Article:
Interfacial Intimacies
Interfacial Intimacies

Interfacial Intimacies

Bruno Booth, Amrita Hepi, Léuli Eshrāghi, Bhenji Ra, Aleks Danko, Cassie Sullivan, Georgia Morgan, Cigdem Aydemir, David Rosetzky, Shea Kirk

Curated by Caine Chennatt

May 2024–April 2026

What does it mean to be the absolute essence of who you are without being wedded to any of it?

For a long time, the ‘self’ was considered a stable and trustworthy container within which you can be found.

Emerging theories of selfhood recognise that it isn’t so simple. We know that we can have as many social selves as the people who recognise us. Rather than being fixed and always coherent, our personalities can be participated in as a plethora of parallel processes and possibilities. Of transformation. Of continuous becoming.

This exhibition brings together artists who hold and express tenderly the multiple aspects of their selves through a series of portraits and anti-portraits. With photography, film, painting, installation, textile, and performance, this exhibition explores the tensions of our networked personalities – our shadows, our masks, our shame.

Yet, the artists retain their agency and their ‘right to opacity’, to resist being wholly understood, or essentialised; towards an openness of cultural hybridity, to being visible while not being wholly transparent.

How will you show up today?

Bruno Booth, Body Shots, 2022. 9-minute 4K 9-channel video with audio. UHD panels, Raspberry Pis, coding, speakers, cabling, timber, steel, rubber, fixings, shot bags and acrylic polymer paint. Interfacial Intimacies, installation view at Plimsoll Gallery, University of Tasmania, 2023. Photo by Rémi Chauvin.

18 May – 27 July 2024
Redcliffe Art Gallery
Redcliffe QLD

12 Dec – 8 Feb 2024-25
Museum of Art and Culture Lake Macquarie, yapang
Booragul NSW

15 March – June 2025
Latrobe Regional Gallery
Latrobe VIC

19 Sept – 28 Nov 2025
South-East Centre for Contemporary Art
Bega NSW

6 Feb – 26 April 2026
Academy Gallery
Invermay TAS

Shea Kirk, Machar (left and right view) 2021. Archival pigment print on Canson Platine Fibre Rag 310gms. edition of 5 + 1AP. Image courtesy of the artist.

Aleks Danko’s (b. 1950) artistic career spans more than five decades. Working across a diverse range of media including drawing, sculpture, installation, performance, and public art, Danko combines irony, humour and sarcasm with aesthetically sophisticated and materially confident gestures to interrogate the social, political and cultural landscape of Australia.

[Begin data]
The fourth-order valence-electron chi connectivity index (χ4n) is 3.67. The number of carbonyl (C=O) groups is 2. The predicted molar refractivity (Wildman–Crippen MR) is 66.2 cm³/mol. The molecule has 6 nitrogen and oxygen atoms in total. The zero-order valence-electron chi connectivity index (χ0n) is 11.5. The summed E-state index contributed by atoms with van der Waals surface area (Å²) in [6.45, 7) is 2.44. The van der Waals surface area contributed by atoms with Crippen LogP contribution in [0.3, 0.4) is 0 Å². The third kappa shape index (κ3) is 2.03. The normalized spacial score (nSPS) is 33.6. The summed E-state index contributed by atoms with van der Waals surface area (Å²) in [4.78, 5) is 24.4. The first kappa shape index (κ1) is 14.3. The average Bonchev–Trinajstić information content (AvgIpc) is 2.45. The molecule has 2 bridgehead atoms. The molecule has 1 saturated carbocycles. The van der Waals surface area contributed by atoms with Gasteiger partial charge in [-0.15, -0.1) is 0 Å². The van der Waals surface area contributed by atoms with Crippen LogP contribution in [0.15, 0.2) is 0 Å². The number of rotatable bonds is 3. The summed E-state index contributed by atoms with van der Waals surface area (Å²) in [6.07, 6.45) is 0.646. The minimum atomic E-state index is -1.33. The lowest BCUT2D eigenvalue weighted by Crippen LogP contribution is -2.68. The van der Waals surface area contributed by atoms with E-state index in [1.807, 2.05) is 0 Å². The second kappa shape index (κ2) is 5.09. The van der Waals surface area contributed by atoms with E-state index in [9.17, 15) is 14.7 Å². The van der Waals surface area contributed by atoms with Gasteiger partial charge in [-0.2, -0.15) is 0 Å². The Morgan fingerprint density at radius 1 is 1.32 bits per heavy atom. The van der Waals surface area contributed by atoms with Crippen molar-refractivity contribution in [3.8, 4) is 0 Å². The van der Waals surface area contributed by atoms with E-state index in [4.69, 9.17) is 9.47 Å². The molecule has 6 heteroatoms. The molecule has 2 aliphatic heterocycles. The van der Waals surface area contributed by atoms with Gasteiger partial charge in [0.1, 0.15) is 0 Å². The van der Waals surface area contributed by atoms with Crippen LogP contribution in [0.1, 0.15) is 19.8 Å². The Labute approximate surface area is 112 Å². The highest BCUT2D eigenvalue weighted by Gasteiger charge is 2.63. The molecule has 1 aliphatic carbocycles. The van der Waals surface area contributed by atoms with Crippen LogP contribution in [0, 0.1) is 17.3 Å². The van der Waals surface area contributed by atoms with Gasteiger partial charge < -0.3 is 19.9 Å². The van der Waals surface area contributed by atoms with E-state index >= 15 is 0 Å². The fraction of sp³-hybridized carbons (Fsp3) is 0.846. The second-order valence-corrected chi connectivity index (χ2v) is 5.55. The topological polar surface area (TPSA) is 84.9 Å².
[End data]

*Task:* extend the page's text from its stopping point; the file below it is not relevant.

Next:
Amrita Hepi (b. 1989, Townsville of Bundjulung/Ngapuhi territories) is an award winning artist.Her current practice is concerned with dance as social function performed within galleries, performance spaces, video art and digital technologies. She engages in forms of historical fiction and hybridity —especially those that arise under empire— to investigate the bodies relationship to personal histories and archive. Amrita is represented by Anna Schwartz Gallery.

Bhenji Ra (b. 1990) is a transdisciplinary artist currently based on Gadigal land, Eora Nation. Her practice combines dance, video, illustration and community activation. Her work dissects cultural theory and identity, centralising her own personal histories as a tool to reframe performance. She is the mother of Western Sydney based collective and ballroom house SLÉ.

Bruno Booth (b. 1982) has used a wheelchair for most of his life, interrupted by a short and unsuccessful career as an amateur stilt walker when he used prosthetic legs as a child. In his memory these leather and metal devices would not have been out of place on the set of some dystopian, apocalyptic epic – not in a cool and attractive Fury Road sort of way, more like the zombies in the original Walking Dead. The experience of wearing restrictive equipment left him with a dislike of tight-fitting clothing, a love of speed and a need to reach over his head in supermarkets – as a child he made the decision to use a wheelchair as his primary mode of transport – and he’s never looked back (probably because he’s too busy looking out for sand pits on dark footpaths).

Cassie Sullivan is a lutruwita/Tasmanian Indigenous contemporary Artist. She has a responsive, intimate, and experimental practice that crosses disciplines of moving image, photography, writing, sound, installation and printmaking. Cassie is currently exploring themes of intergenerational experience and trauma, bodily memory and knowledge holding.